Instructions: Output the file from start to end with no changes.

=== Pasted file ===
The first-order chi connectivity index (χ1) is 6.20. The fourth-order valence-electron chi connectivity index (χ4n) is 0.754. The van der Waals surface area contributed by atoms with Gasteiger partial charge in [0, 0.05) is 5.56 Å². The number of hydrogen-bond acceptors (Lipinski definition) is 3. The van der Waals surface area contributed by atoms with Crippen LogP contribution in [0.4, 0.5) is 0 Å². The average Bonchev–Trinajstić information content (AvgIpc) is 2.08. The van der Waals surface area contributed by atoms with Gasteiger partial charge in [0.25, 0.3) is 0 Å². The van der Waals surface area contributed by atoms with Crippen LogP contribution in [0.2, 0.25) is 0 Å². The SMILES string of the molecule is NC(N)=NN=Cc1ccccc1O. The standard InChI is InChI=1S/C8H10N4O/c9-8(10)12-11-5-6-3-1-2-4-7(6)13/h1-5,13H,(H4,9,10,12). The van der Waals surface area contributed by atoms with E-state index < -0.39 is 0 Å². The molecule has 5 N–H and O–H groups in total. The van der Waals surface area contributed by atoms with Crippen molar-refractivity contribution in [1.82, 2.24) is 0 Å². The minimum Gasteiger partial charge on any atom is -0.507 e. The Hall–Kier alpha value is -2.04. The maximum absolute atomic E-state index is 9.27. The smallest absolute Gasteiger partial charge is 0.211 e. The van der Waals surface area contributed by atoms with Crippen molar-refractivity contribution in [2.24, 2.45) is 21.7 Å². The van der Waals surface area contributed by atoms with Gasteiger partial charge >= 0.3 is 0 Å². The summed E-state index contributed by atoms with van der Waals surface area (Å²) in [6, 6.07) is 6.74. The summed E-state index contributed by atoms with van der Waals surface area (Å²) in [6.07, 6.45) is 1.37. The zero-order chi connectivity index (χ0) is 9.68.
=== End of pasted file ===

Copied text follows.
The first-order chi connectivity index (χ1) is 6.20. The fourth-order valence-electron chi connectivity index (χ4n) is 0.754. The van der Waals surface area contributed by atoms with Gasteiger partial charge in [0, 0.05) is 5.56 Å². The number of hydrogen-bond acceptors (Lipinski definition) is 3. The van der Waals surface area contributed by atoms with Crippen LogP contribution in [0.4, 0.5) is 0 Å². The average Bonchev–Trinajstić information content (AvgIpc) is 2.08. The van der Waals surface area contributed by atoms with Gasteiger partial charge in [0.25, 0.3) is 0 Å². The van der Waals surface area contributed by atoms with Crippen LogP contribution in [0.2, 0.25) is 0 Å². The SMILES string of the molecule is NC(N)=NN=Cc1ccccc1O. The standard InChI is InChI=1S/C8H10N4O/c9-8(10)12-11-5-6-3-1-2-4-7(6)13/h1-5,13H,(H4,9,10,12). The van der Waals surface area contributed by atoms with E-state index < -0.39 is 0 Å². The molecule has 5 N–H and O–H groups in total. The van der Waals surface area contributed by atoms with Crippen molar-refractivity contribution in [1.82, 2.24) is 0 Å². The minimum Gasteiger partial charge on any atom is -0.507 e. The Hall–Kier alpha value is -2.04. The maximum absolute atomic E-state index is 9.27. The smallest absolute Gasteiger partial charge is 0.211 e. The van der Waals surface area contributed by atoms with Crippen molar-refractivity contribution in [2.24, 2.45) is 21.7 Å². The van der Waals surface area contributed by atoms with Gasteiger partial charge >= 0.3 is 0 Å². The summed E-state index contributed by atoms with van der Waals surface area (Å²) in [6, 6.07) is 6.74. The summed E-state index contributed by atoms with van der Waals surface area (Å²) in [6.07, 6.45) is 1.37. The zero-order chi connectivity index (χ0) is 9.68.